Acer Aspire One Notebook Bios password Loced out!!!

Asked by Sun Dragon 777 on 2008-11-03

Acer Aspire One Notebook- Bios password Loced out!!!

Question information

Language:
English Edit question
Status:
Solved
For:
Ubuntu nautilus Edit question
Assignee:
No assignee Edit question
Solved by:
Guillermo Belli
Solved:
2011-01-07
Last query:
2011-01-07
Last reply:
2008-12-03

Did you mount the USB device as root??

Sun Dragon 777 (sundragon777) said : #2

No, I simply plugged in the memory stick or flash drive into a USB (or reader) slot, as a user within the root group, but no, not as root.

Why? Should I have to mount the USB drive as root in order to write to it?

These USB (flash/jump or memory sticks) drives have already been written to via Windows XP. I can view these files, but not seem to be able to copy any to the drives? Do I need to have them partitioned/formatted for Linux before I can write to them?

Thanks for any assistance and light that you might be able to shed on the matter.

Rei Heru

Sun Dragon 777 (sundragon777) said : #3

Please, someone provide me with info related to the problem:

I cannot get any external drive (disk or memory drive) to work properly with uBuntu 7.10; I can mount the drive(s) and read the files on the drives (written in Windows XP), but I cannot write to any of the drives!

I just purchased a new external hard drive, Western Digital "My Passport" USB-powered, for backing up my directories and files in Ubuntu. However, I still cannot write to the drive, or any other. I can mount and view the files currently existing on the drive, but when I try to copy/write files to the disk, I receive the
"Invalid parameters . . ." error message, as I ahve with all other external drives I try to write to.

What do I need to do to get things working properly?
Thanks,

Rei-

Guillermo Belli (glock24) said : #4

Older versions of GNU/Linux did not include a ntfs driver with writing support, as they used the old ntfs driver. Newer distributions use the ntfs-3g driver, which provides read and wirte support under GNU/Linux.

Also, some older Ubuntu versions that included support for ntfs-3g had incomplete fuse (filesystem in userspace) and hal (hardware abstraction layer) configuration, so that some people could not mount or write to external disks.

You can try to install the ntfs-3g support this way:

Open up a terminal and type this:

sudo apt-get install ntfs-3g fuse-utils libfuse2 ntfs-config

After these packages get installed, type this:

sudo ntfs-config

A windows will appear, there, check the box that says "Enable write support for external devices", and you should be set.

If you are using your external disk only for GNU/Linux, you should change it to a native format like ext3, like this:

sudo mkfs.ext3 /dev/sdxx

Where /dev/sdxx is your disk. This will format your disk, so anything pesent in it will be erased, so use with caution.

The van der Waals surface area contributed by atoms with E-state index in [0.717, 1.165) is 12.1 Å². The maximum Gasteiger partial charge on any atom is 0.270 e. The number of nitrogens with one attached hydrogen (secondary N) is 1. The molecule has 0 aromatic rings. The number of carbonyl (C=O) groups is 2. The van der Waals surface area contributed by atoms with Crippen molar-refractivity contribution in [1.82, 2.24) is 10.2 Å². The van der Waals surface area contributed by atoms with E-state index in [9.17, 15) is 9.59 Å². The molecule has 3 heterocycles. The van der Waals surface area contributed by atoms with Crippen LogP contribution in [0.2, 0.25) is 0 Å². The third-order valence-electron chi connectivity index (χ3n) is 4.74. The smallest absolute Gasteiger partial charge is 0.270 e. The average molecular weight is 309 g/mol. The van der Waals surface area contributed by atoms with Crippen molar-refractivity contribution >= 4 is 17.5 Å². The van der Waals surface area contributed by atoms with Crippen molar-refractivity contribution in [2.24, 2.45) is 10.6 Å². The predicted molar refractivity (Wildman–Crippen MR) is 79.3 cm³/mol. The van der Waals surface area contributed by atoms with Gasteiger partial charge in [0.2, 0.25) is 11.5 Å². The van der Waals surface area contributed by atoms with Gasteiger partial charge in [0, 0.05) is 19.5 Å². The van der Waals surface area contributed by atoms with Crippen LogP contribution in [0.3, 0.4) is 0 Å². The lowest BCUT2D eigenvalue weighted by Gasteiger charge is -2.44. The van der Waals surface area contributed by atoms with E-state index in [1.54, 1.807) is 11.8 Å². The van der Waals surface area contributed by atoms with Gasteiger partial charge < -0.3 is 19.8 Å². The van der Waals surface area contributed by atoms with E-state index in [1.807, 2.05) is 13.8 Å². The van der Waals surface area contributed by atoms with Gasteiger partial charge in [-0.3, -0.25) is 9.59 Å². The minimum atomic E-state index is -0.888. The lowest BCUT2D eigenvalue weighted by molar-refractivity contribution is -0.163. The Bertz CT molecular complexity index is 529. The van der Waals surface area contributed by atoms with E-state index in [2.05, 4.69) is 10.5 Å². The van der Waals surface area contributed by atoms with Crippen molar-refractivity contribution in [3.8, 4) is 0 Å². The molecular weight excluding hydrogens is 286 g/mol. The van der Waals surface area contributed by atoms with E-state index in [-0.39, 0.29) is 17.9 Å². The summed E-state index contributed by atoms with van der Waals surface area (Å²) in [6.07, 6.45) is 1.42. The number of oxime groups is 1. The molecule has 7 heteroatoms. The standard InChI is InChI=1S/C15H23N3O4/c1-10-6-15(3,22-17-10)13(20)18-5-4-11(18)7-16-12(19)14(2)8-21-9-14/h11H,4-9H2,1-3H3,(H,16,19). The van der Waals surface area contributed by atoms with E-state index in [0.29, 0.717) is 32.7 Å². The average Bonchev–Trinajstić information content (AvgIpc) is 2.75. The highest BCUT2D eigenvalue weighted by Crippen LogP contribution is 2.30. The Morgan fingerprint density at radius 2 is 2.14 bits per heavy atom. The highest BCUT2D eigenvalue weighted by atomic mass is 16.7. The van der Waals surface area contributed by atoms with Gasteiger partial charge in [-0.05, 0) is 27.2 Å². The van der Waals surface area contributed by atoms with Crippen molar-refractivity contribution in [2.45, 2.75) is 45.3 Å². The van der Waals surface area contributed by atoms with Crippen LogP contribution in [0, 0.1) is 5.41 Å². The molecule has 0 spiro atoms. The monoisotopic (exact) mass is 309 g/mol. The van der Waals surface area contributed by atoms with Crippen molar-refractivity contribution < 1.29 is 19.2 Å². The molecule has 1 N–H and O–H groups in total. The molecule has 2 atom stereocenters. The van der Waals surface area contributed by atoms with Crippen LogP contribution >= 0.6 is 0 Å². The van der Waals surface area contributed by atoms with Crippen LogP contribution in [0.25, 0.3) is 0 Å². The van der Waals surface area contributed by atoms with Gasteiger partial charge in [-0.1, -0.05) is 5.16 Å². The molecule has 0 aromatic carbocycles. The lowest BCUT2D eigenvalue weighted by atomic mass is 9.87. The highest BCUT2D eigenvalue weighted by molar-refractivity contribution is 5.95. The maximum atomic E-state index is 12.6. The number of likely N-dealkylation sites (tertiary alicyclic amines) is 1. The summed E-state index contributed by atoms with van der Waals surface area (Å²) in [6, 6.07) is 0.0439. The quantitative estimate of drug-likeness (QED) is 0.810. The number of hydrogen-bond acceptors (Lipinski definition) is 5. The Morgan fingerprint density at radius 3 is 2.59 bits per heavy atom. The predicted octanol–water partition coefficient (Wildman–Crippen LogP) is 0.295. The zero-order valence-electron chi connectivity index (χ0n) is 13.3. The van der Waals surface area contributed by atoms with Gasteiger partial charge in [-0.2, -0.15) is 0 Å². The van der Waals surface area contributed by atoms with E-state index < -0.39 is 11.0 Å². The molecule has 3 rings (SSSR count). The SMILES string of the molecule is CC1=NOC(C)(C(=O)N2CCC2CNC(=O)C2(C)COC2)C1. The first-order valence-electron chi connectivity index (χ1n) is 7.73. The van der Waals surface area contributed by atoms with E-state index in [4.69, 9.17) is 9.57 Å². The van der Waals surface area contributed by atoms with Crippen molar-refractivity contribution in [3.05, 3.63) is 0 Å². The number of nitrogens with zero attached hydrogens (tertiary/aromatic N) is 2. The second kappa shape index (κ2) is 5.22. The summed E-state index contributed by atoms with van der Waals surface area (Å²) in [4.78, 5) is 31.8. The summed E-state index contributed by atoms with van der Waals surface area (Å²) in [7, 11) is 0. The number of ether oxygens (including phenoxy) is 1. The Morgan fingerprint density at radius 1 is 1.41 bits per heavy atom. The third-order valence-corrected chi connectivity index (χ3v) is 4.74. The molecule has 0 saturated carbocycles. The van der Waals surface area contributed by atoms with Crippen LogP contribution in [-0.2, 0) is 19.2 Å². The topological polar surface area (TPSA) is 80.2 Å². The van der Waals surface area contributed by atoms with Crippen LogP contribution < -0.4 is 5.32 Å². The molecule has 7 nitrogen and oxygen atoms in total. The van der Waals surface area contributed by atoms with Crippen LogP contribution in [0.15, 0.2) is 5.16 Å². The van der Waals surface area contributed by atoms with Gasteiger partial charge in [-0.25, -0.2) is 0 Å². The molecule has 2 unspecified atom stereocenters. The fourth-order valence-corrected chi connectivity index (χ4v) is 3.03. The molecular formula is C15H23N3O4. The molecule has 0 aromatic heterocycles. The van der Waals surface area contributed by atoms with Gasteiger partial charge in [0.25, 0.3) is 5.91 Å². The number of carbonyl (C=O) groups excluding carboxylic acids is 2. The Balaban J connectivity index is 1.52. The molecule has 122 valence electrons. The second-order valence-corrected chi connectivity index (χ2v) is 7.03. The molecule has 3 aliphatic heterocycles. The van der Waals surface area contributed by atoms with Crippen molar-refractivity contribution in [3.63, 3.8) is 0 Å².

Hope this helps.

Sun Dragon 777 (sundragon777) said : #5

Hi Guillermo

Thanks for the response.

You state that for older versions of GNU/Linux the ntfs support was not included/supported. Would this be the case with "Gutsy Gibbon" (Ubuntu 7.10)? This is the version that I am running and I thought it was fairly new and could handle (according to the advertised features of 7.10) external ntfs/fat filesystems.
Should I need to install these packages on 7.10? If so, I'll proceed with your specified steps.

Thank you much for your efforts!

Rei-

Guillermo Belli (glock24) said : #6

Rei,

Ubuntu 7.10 did include support for ntfs drives, but as I stated, has truble with external storage devices, so Install the packages I suggested and run ntfs-config.

Well, Ubuntu 7.10 is not very old, as it was released in October 2007, but the GNU/Linux world moves very fast and there have been 2 Ubuntu versions since 7.10.

The current version is 8.10 Intrepid Ibex, and it contains lots of new features and improvements.

Sun Dragon 777 (sundragon777) said : #7

Thank You Very Much!

I will proceed with the procedure as you have stated above and let you know how things work out.

Will be in touch . . .

Rei-

Best Guillermo Belli (glock24) said : #8

Rei, did it work?

Sun Dragon 777 (sundragon777) said : #9

Thanks Guillermo Belli, that solved my question.

Sun Dragon 777 (sundragon777) said : #10

Sorry for this very late closing remark-comment. I did do as suggested and all worked fine.

The problem was that the new (at that time) Western Digital HD was formatted as FAT32; I was under the assumption that these current external Passport drives were all ntfs. I installed the ntfs packages, as suggested by Guillermo, reformatted the drive the ntfs, and was able to both read & write successfully to the drive. Things have worked fine since then. Plus I've upgraded to the various major release of Ubuntu since, and have had no problem since.

Happened to see this question in the db when I just recently submitted one for a completely different issue.

And by the way, the title for this question/problem - "Acer Aspire One Notebook Bios Password Locked Out" - is completely wrong/incorrect for this problem. It had nothing to do with what the present title suggests. Never owned and Acer anything . . . this problem had only to do with writing to an external hd or flash stick. Must have been some corruption in the db table space over time. No worries though, as this problem was resolved over two years ago. Just thought I'd bring final closure to it and set the record straight about the title.

Again, thank you all for helping me resolve this issue.